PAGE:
Problem Loan Reports

One of the main topics of conversations with bankers these days is documenting credit files with problem loan reports. Often loan officers discuss problem credits at weekly/monthly meetings; however, comments from those meetings are not always documented in the respective credit files. We believe it is extremely important to ensure that those comments are placed in the loan files or in a centralized binder for reviewers’ access.

Some institutions prepare problem loan reports for classified loans within a certain threshold only. Others also include criticized loans within the same threshold. Some institutions update problem loan reports monthly. Other institutions update the reports every quarter.

What to Document

Whether is monthly or quarterly, for classified loans only or for criticized and classified loans; there are several matters that should be documented within those problem loan reports. Even though comments do not need to be extensive, there are key topics that need to be included:

History of the Borrower & Nature of the Business
  • A brief narrative section describing the loan purpose, history of the borrower, and nature of their business operation (if any), should be included in the report. It helps the reader better understand the transaction.
Date and Reason for Classification
  • The date the loan was downgraded should be documented together with the reason for the downgrade. Some institutions also include who originated the downgrade (examiners, internal loan review, external loan review, loan officer).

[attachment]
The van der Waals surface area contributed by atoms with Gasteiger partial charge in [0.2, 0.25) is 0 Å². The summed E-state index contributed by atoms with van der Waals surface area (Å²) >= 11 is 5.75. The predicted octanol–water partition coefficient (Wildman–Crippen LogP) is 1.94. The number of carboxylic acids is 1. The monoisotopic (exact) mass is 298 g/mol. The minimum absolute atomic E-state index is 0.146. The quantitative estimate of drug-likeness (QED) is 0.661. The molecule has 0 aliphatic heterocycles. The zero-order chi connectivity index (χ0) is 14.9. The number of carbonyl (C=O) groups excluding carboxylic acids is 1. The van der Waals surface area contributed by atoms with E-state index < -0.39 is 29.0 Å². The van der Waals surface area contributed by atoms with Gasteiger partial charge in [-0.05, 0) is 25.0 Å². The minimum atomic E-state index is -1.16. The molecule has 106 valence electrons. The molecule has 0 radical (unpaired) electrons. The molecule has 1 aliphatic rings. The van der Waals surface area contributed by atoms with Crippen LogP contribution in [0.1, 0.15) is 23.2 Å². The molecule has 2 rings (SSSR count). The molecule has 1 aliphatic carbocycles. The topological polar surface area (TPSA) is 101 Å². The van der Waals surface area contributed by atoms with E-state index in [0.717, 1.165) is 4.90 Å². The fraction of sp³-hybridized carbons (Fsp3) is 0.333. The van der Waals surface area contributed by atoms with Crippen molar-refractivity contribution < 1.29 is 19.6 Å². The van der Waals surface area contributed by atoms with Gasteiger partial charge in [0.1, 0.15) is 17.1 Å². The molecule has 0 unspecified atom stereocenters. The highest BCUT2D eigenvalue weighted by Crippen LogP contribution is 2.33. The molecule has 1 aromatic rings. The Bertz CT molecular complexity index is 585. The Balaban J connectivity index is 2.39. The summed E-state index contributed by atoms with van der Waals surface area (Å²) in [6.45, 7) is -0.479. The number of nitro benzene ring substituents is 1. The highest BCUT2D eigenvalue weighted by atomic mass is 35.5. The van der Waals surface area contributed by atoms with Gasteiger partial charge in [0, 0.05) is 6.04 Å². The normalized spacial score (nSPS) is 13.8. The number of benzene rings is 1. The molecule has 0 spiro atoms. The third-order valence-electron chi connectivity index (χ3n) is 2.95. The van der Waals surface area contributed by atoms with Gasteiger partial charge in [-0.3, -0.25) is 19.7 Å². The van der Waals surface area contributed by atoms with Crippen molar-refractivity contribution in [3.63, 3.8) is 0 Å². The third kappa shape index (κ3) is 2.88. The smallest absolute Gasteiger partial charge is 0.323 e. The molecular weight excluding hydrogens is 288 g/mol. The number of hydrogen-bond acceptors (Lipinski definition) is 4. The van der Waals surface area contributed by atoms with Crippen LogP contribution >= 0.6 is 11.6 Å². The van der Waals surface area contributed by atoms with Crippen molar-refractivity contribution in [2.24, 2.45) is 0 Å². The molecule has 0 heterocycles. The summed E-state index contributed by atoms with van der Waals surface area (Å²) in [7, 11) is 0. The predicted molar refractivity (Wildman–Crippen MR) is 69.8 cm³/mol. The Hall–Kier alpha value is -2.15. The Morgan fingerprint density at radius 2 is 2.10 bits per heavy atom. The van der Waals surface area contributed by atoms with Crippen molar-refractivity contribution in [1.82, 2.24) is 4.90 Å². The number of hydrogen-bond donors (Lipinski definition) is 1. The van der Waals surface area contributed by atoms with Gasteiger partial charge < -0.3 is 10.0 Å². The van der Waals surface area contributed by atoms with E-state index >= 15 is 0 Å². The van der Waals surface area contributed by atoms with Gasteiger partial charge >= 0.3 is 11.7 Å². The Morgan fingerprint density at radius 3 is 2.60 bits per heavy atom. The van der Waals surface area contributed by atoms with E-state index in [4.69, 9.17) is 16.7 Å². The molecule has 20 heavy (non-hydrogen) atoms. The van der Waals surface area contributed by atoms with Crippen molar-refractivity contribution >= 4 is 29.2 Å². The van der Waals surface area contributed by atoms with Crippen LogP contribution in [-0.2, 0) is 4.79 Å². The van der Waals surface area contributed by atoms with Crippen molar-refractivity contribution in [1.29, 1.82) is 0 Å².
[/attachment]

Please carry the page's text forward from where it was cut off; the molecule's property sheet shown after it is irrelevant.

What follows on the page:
Action Plan
  • This is probably the most important section within the report. It should include benchmarks and trigger dates. Is the institution planning on working with the borrower to resolve the weaknesses or is the institution planning on exiting the credit?
Financial Analysis
  • Some institutions include a brief section that shows cash flow analysis. Trends are analyzed and documented.
Collateral Analysis 
  • The collateral securing the loan should be included together with the most current value. We encourage updating collateral values for classified loans annually to support the carrying value of the collateral. 
  • If the loan is considered impaired and a specific reserve is necessary, include the calculation in the report. Some institutions use specific software for impairment calculations, in which case the schedules should be attached.
Other Comments
  • Since the problem loan reports may only be updated monthly or quarterly, the loan officer may need to document events that occur more frequently. A comment section can be updated even daily. Include the date and the officer’s initials.


In summary, management should establish a threshold for preparing problem loan reports and determine the frequency that those reports should be prepared. Those reports are beneficial not only for third-party reviewers but for any bank personnel that may need to review the credit and understand the current status. Problem loan reports should be placed in the individual credit files for easy access or kept in a centralized binder.